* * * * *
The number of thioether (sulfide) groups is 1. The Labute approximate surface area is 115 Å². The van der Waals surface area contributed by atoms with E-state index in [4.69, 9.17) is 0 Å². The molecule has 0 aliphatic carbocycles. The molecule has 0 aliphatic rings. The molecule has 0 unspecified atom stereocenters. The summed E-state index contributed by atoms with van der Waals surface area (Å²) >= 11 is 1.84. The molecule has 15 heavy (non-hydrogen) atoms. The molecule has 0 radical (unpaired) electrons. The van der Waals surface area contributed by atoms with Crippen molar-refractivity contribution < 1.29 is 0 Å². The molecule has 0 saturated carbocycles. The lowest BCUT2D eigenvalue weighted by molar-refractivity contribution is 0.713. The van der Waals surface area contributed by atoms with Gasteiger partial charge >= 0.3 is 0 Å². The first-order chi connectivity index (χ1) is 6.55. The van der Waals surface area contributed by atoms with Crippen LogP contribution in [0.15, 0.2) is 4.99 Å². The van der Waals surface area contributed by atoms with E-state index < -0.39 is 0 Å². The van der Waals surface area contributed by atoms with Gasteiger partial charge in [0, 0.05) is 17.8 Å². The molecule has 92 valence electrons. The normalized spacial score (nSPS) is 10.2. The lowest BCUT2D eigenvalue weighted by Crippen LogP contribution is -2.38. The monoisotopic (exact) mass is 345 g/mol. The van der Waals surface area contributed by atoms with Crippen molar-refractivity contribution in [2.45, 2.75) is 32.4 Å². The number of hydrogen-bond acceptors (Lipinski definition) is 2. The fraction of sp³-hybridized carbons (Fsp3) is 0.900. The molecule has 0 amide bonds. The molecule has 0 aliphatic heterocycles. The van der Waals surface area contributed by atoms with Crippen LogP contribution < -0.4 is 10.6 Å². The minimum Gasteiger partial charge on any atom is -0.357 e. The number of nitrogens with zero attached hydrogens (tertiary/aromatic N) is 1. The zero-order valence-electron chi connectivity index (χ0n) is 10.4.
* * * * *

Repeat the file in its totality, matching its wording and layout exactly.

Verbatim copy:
The number of thioether (sulfide) groups is 1. The Labute approximate surface area is 115 Å². The van der Waals surface area contributed by atoms with E-state index in [4.69, 9.17) is 0 Å². The molecule has 0 aliphatic carbocycles. The molecule has 0 aliphatic rings. The molecule has 0 unspecified atom stereocenters. The summed E-state index contributed by atoms with van der Waals surface area (Å²) >= 11 is 1.84. The molecule has 15 heavy (non-hydrogen) atoms. The molecule has 0 radical (unpaired) electrons. The van der Waals surface area contributed by atoms with Crippen molar-refractivity contribution < 1.29 is 0 Å². The molecule has 0 saturated carbocycles. The lowest BCUT2D eigenvalue weighted by molar-refractivity contribution is 0.713. The van der Waals surface area contributed by atoms with Gasteiger partial charge >= 0.3 is 0 Å². The first-order chi connectivity index (χ1) is 6.55. The van der Waals surface area contributed by atoms with Crippen LogP contribution in [0.15, 0.2) is 4.99 Å². The van der Waals surface area contributed by atoms with E-state index < -0.39 is 0 Å². The van der Waals surface area contributed by atoms with Gasteiger partial charge in [0, 0.05) is 17.8 Å². The molecule has 92 valence electrons. The normalized spacial score (nSPS) is 10.2. The lowest BCUT2D eigenvalue weighted by Crippen LogP contribution is -2.38. The monoisotopic (exact) mass is 345 g/mol. The van der Waals surface area contributed by atoms with Crippen molar-refractivity contribution in [2.45, 2.75) is 32.4 Å². The number of hydrogen-bond acceptors (Lipinski definition) is 2. The fraction of sp³-hybridized carbons (Fsp3) is 0.900. The molecule has 0 amide bonds. The molecule has 0 aliphatic heterocycles. The van der Waals surface area contributed by atoms with Crippen LogP contribution < -0.4 is 10.6 Å². The minimum Gasteiger partial charge on any atom is -0.357 e. The number of nitrogens with zero attached hydrogens (tertiary/aromatic N) is 1. The zero-order valence-electron chi connectivity index (χ0n) is 10.4.